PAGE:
London is the capital and most populous city of England and the United Kingdom.
Lewis Allan Reed (March 2, 1942 – October 27, 2013) was an American musician, singer, and songwriter.
Louis Marshall (December 14, 1856 – September 11, 1929) was an American corporate, constitutional and civil rights lawyer as well as a mediator and Jewish community leader who worked to secure religious, political, and cultural freedom for all minority groups.
The MacArthur Fellows Program, MacArthur Fellowship, or "Genius Grant", is a prize awarded annually by the John D. and Catherine T. MacArthur Foundation typically to between 20 and 30 individuals, working in any field, who have shown "extraordinary originality and dedication in their creative pursuits and a marked capacity for self-direction" and are citizens or residents of the United States.
Mad Dog Sports Radio is a Sirius XM Radio station which broadcasts sports talk, sports news, and some play by play on channel 82.
Madrid is the capital of Spain and the largest municipality in both the Community of Madrid and Spain as a whole.
An academic major is the academic discipline to which an undergraduate student formally commits.
Majora Carter (born October 27, 1966) is an American urban revitalization strategist and public radio host from the South Bronx area of New York City.
Malvina Cornell Hoffman (June 15, 1885July 10, 1966) was an American sculptor and author, well known for her life-size bronze sculptures of people.
Manley Field House is a multi-purpose arena in Syracuse, New York.
Marc S. Ellenbogen (born 6 February 1963 in Heidelberg) is an American businessman, diplomat and philanthropist, who is Chairman of the and President of the Prague Society.
Martin J. Whitman (September 30, 1924 September 05, 1993 – April 16, 2018) was an American investment adviser and a strong critic of the direction of recent changes in Generally Accepted Accounting Principles (GAAP) in the U.S. He was founder and Co-Chief Investment Officer of Third Avenue Management, and Portfolio Manager of the Third Avenue Value Fund.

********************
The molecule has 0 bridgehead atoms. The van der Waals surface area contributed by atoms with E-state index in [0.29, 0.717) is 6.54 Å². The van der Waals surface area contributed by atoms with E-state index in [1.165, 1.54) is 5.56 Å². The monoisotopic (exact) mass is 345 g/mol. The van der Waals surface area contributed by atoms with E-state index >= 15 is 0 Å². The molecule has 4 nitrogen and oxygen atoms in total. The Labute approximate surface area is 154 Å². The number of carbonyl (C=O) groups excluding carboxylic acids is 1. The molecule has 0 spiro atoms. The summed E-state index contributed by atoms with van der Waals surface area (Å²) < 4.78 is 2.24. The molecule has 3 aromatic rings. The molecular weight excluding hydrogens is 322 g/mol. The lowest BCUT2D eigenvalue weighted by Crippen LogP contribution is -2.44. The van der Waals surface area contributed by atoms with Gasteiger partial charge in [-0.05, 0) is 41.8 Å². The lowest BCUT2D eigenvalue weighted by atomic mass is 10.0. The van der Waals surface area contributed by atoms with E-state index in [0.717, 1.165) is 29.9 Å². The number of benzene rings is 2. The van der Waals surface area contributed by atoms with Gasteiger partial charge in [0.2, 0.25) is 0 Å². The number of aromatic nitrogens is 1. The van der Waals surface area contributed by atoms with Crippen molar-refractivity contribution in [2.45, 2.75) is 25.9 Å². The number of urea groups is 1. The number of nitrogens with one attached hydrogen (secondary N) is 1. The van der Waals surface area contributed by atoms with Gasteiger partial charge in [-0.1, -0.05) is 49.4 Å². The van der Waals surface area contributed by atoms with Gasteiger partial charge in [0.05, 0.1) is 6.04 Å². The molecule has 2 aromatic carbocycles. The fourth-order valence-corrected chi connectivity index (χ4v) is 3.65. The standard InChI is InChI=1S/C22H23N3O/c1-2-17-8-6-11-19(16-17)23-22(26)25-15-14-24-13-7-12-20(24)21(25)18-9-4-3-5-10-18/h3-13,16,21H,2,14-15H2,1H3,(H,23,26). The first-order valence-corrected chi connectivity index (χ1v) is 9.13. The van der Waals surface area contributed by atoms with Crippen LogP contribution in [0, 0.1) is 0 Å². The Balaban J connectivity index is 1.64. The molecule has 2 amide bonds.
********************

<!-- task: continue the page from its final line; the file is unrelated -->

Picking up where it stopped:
The Martin J. Whitman School of Management is the business school of Syracuse University in Syracuse, New York.
Martin Luther, (10 November 1483 – 18 February 1546) was a German professor of theology, composer, priest, monk, and a seminal figure in the Protestant Reformation.
Martin Irving "Marty" Glickman (August 14, 1917 – January 3, 2001) was an American radio announcer who was famous for his broadcasts of the New York Knicks basketball games and the football games of the New York Giants and the New York Jets.
Marv Albert (born Marvin Philip Aufrichtig; June 12, 1941) is an American sportscaster.
Marvin Daniel Harrison (born August 25, 1972) is a former American football wide receiver in the National Football League (NFL).
Mary Karr (born January 16, 1955) is an American poet, essayist and memoirist from East Texas.
A mass casualty incident (often shortened to MCI and sometimes called a multiple-casualty incident or multiple-casualty situation) is any incident in which emergency medical services resources, such as personnel and equipment, are overwhelmed by the number and severity of casualties.
The Massachusetts Institute of Technology (MIT) is a private research university located in Cambridge, Massachusetts, United States.
A master's degree (from Latin magister) is an academic degree awarded by universities or colleges upon completion of a course of study demonstrating mastery or a high-order overview of a specific field of study or area of professional practice.
The Maxwell School of Citizenship and Public Affairs (commonly known as the Maxwell School) is Syracuse University's home for professional degree programs in public administration and international relations; scholarly, doctoral programs in the social sciences; and undergraduate instruction in the social sciences.